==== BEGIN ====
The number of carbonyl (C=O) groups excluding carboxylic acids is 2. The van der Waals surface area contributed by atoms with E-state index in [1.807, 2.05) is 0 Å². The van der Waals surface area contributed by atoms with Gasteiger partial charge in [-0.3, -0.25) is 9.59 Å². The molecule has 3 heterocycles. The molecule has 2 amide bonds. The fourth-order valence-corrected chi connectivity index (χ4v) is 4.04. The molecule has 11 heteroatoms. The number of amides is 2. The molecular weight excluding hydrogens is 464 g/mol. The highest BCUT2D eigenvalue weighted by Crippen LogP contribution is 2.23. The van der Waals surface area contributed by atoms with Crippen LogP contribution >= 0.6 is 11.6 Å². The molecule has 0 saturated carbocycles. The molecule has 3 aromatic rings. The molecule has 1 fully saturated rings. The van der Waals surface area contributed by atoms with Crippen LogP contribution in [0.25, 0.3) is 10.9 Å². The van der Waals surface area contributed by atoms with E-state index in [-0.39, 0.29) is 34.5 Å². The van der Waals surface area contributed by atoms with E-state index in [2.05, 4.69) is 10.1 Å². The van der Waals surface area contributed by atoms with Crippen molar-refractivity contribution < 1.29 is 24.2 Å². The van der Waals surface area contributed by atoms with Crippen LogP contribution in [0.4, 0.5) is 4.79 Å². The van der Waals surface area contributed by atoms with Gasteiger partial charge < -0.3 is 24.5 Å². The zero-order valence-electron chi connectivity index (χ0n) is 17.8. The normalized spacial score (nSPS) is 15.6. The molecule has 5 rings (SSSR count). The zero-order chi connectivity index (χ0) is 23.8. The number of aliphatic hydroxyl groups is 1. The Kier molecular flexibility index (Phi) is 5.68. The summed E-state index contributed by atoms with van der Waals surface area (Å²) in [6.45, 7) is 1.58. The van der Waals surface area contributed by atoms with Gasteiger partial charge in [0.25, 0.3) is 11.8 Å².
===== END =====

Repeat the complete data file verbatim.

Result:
The number of carbonyl (C=O) groups excluding carboxylic acids is 2. The van der Waals surface area contributed by atoms with E-state index in [1.807, 2.05) is 0 Å². The van der Waals surface area contributed by atoms with Gasteiger partial charge in [-0.3, -0.25) is 9.59 Å². The molecule has 3 heterocycles. The molecule has 2 amide bonds. The fourth-order valence-corrected chi connectivity index (χ4v) is 4.04. The molecule has 11 heteroatoms. The number of amides is 2. The molecular weight excluding hydrogens is 464 g/mol. The highest BCUT2D eigenvalue weighted by Crippen LogP contribution is 2.23. The van der Waals surface area contributed by atoms with Crippen LogP contribution >= 0.6 is 11.6 Å². The molecule has 0 saturated carbocycles. The molecule has 3 aromatic rings. The molecule has 1 fully saturated rings. The van der Waals surface area contributed by atoms with Crippen LogP contribution in [0.25, 0.3) is 10.9 Å². The van der Waals surface area contributed by atoms with E-state index in [-0.39, 0.29) is 34.5 Å². The van der Waals surface area contributed by atoms with E-state index in [2.05, 4.69) is 10.1 Å². The van der Waals surface area contributed by atoms with Crippen molar-refractivity contribution < 1.29 is 24.2 Å². The van der Waals surface area contributed by atoms with Crippen LogP contribution in [0.4, 0.5) is 4.79 Å². The van der Waals surface area contributed by atoms with Gasteiger partial charge < -0.3 is 24.5 Å². The zero-order valence-electron chi connectivity index (χ0n) is 17.8. The normalized spacial score (nSPS) is 15.6. The molecule has 5 rings (SSSR count). The zero-order chi connectivity index (χ0) is 23.8. The number of aliphatic hydroxyl groups is 1. The Kier molecular flexibility index (Phi) is 5.68. The summed E-state index contributed by atoms with van der Waals surface area (Å²) in [6.45, 7) is 1.58. The van der Waals surface area contributed by atoms with Gasteiger partial charge in [0.25, 0.3) is 11.8 Å².